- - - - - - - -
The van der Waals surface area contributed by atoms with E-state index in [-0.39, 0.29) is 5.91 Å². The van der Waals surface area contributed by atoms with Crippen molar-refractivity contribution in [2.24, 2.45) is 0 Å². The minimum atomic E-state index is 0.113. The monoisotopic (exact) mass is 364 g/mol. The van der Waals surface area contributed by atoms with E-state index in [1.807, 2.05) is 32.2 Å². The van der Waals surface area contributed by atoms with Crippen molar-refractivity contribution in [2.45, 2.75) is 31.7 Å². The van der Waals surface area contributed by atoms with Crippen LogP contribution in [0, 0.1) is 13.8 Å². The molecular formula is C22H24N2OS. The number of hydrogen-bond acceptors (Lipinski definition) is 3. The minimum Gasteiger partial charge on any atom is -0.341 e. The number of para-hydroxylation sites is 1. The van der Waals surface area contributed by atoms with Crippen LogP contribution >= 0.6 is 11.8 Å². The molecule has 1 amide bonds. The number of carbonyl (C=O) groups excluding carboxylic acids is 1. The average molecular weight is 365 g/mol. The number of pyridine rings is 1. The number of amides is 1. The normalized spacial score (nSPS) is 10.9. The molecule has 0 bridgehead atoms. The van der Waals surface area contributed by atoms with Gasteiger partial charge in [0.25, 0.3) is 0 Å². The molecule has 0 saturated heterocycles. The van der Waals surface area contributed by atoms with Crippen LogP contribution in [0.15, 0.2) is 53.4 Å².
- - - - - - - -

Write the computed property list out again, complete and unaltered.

The van der Waals surface area contributed by atoms with E-state index in [-0.39, 0.29) is 5.91 Å². The van der Waals surface area contributed by atoms with Crippen molar-refractivity contribution in [2.24, 2.45) is 0 Å². The minimum atomic E-state index is 0.113. The monoisotopic (exact) mass is 364 g/mol. The van der Waals surface area contributed by atoms with E-state index in [1.807, 2.05) is 32.2 Å². The van der Waals surface area contributed by atoms with Crippen molar-refractivity contribution in [2.45, 2.75) is 31.7 Å². The van der Waals surface area contributed by atoms with Crippen LogP contribution in [0, 0.1) is 13.8 Å². The molecular formula is C22H24N2OS. The number of hydrogen-bond acceptors (Lipinski definition) is 3. The minimum Gasteiger partial charge on any atom is -0.341 e. The number of para-hydroxylation sites is 1. The van der Waals surface area contributed by atoms with Crippen LogP contribution >= 0.6 is 11.8 Å². The molecule has 1 amide bonds. The number of carbonyl (C=O) groups excluding carboxylic acids is 1. The average molecular weight is 365 g/mol. The number of pyridine rings is 1. The number of amides is 1. The normalized spacial score (nSPS) is 10.9. The molecule has 0 bridgehead atoms. The van der Waals surface area contributed by atoms with Gasteiger partial charge in [0.25, 0.3) is 0 Å². The molecule has 0 saturated heterocycles. The van der Waals surface area contributed by atoms with Crippen LogP contribution in [0.15, 0.2) is 53.4 Å².